Eleanor Roosevelt said “Do one thing every day that scares you.” What scares you is different for all of us. Maybe it is setting aside five to ten minutes each morning to call someone from your list of contacts or who you want to connect with just to say “Hi” and stay in their mind. Maybe it is setting a coffee or lunch with someone you met, but don’t really know, who could lead you to business or good connections. Maybe it is agreeing to be a presenter at a seminar. Maybe it is asking people for business. It can take limitless forms, but each day you don’t do something that scares you is another day you stay in your bubble not striving to do better.

So what are you going to do today to get out of your bubble?

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Are you all in?

We all know the saying “You are either all in or all out.” The meaning of this phrase is obvious, but when you think about it, it applies to all situations in business  or your personal life.

In your personal life, if you spend your time with your kids or significant other connected to a device, email, etc. they will know they don’t have your full attention, which means you are not all in. That email can wait when it comes to your time with your kids or significant other, can’t it? If not, you are better off explaining to them you have to work than letting them sit there assuming they are not your priority. Think about how you feel if your significant other is constantly on their phone or the Internet. Or , if you have teenagers, it is likely you know this feeling well.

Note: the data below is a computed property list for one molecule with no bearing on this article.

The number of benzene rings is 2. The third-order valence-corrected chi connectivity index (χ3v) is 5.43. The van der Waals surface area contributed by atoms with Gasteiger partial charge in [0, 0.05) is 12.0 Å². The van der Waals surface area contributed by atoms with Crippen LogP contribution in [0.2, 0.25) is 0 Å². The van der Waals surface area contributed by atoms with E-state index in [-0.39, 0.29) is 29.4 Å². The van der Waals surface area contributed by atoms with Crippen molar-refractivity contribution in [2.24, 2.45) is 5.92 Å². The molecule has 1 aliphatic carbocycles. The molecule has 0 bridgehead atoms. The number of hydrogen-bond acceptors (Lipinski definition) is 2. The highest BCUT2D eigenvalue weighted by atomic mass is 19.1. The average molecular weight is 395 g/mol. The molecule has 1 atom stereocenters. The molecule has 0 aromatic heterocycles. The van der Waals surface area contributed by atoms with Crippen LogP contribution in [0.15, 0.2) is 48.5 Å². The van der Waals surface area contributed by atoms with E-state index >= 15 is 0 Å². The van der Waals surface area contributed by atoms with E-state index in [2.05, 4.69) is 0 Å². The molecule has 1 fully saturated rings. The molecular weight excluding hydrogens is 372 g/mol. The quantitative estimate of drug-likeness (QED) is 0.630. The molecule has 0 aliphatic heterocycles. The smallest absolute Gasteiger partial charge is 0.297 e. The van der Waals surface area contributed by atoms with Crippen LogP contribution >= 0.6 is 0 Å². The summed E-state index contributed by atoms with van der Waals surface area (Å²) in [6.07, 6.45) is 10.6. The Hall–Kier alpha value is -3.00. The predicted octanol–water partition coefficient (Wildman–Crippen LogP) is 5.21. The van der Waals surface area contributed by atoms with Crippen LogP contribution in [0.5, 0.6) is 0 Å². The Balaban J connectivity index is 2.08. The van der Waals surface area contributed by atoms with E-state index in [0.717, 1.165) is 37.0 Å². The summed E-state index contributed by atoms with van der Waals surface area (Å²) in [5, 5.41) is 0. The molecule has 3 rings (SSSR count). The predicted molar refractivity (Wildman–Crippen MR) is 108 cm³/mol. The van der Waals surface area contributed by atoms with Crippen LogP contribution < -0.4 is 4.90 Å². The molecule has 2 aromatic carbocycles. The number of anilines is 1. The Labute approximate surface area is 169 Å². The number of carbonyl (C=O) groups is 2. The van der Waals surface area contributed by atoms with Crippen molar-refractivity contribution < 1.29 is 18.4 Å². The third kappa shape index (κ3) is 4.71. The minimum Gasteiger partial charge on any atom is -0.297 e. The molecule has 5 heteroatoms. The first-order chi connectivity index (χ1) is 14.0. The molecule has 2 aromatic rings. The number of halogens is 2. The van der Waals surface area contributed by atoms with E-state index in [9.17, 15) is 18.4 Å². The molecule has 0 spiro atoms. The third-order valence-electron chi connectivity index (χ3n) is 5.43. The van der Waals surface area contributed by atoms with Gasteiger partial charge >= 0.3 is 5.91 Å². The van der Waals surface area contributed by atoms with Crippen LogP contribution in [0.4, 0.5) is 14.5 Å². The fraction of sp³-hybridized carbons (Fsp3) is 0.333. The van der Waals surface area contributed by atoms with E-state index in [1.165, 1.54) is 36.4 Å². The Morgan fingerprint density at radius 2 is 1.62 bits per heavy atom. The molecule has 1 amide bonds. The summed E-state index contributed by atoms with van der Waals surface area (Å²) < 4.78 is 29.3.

Similarly, in business, if you are not all in, you are all out. You cannot kind of do something and be successful. You may not work as hard as you could have and get lucky by landing an account or client, but that is the exception, not the rule. If you don’t give it your all on a report for a supervisor and they know your usual level  of work product when you do give it your all, they will know. The inverse of this is that people you work with or for know when you give it your all. Of course, this comes from more than a report or work product, and includes your direct dealings with them in person, by phone or otherwise. Don’t you want people you work for or with to think you are all in?

If not, you should be questioning if you are in the right field or profession. It could be that something in your personal life is affecting you in your work or vice-versa. If so, you should meet issues and challenges head on because if not, nothing will change, and it could ruin relationships, your career or more.

So, are you all in?

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Do You Love the Life You Live?